|Still seeking feedback on Adrift|
My art group met earlier this week, minus Donna unfortunately (check out her Facebook page to see what she's been up to creatively). The day job has Mondays tied up for a bit so we were tasked with taking lots of pictures for her. I hauled out Adrift again along with some tree limb patterns from previous quilts I'd dug out of storage. Nothing is exactly right, and it's about time I bite the bullet and start sketching something specific for that space in the upper left. I did get one good observational suggestion from Meg's daughter (quite an artist in her own right and joining us because of the school holiday) about where to start the branch (lower along the side than I'd been thinking). The consensus though was I'll know better what to put in that corner once I work up the grasses and reeds along the lower right edge.
|My 2007 Journal Quilts|
Meg had mentioned an interest in pairing inspirational quotations with some of her art quilts which reminded me of the year's worth of journal quilts I did using quotations from a calendar as a prompt. This was back in 2007 and each month also was a challenge to try a new technique. I'd forgotten that I'd done so much thread sketching and thread painting that year, and had to think hard on some of them as to how I'd proceeded. Because of my penchant for record keeping, each quilt has info about technique and process printed on the backing like a huge label. So I could read off the quotation from the back as the girls viewed the front and scan for answers to their questions rather than try to dredge it up from my faulty memory.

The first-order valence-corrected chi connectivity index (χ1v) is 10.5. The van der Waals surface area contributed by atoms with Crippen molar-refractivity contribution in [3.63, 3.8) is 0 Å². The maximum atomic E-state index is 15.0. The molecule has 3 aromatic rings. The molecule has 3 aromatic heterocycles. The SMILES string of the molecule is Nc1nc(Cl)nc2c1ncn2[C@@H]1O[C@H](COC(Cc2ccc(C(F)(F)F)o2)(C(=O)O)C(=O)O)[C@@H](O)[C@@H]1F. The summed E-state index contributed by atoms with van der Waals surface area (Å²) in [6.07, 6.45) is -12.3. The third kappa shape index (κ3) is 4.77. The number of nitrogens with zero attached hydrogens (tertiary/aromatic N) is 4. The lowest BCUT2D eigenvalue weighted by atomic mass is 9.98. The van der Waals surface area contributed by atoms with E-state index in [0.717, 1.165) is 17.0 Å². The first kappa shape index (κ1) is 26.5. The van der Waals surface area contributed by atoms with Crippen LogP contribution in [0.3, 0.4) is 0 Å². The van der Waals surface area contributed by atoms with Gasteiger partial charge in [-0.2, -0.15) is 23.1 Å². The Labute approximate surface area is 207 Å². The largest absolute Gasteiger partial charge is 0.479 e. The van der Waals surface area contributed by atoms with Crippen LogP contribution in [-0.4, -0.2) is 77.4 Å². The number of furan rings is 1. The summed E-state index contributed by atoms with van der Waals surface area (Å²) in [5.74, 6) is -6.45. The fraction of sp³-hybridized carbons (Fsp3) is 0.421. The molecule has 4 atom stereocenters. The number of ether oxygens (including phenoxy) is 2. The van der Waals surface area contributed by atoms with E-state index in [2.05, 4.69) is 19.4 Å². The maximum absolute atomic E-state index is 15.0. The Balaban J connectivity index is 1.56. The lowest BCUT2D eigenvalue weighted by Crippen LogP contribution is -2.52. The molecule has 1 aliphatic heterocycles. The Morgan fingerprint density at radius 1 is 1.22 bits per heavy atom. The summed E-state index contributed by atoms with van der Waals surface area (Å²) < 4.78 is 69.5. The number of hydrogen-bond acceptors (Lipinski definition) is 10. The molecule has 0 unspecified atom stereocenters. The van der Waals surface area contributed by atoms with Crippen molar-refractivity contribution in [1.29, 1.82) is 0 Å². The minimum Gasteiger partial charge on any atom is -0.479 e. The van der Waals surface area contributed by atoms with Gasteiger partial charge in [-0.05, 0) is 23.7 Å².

|Meg's latest birds and some feathers|
Meg continues to work on her "quirkies" - essentially stand alone appliques that go directly on the wall rather than on a background fabric. Currently she is playing with feathers for a commission and continuing to develop bird images, having figured out a single body shape that can become different poses depending on where the wings, tail, beak and eyes are placed. Some of these may end up in the branches of a large quirkie tree she's working on. See this blog post for a peak at her process.
Most of the birds have wire legs/feet. I'm particularly partial to this one with beads strung on the wire legs.
Robin wowed us with her collections of metal tins, canisters, and other odds and ends found at garage sales and building supply resale stores.
She was looking for ideas of how to arrange them somewhat collage style within that copper square. So many of the same principles one applies to fiberart, we decided, to be applied here, even though we don't have the slightest notion of the mechanics of doing it! But Robin has a good eye and loves working with unconventional materials in a trial and error way.
She's got a great eye for working with fabric as well. We'd seen this small wall quilt at the last meeting and answered some of her questions about the netting she wanted to put over the top to trap some tiny snippets here and there.
Now it is all stitched and a really stunning little art quilt.
So proud and grateful to have these ladies as friends and artist support.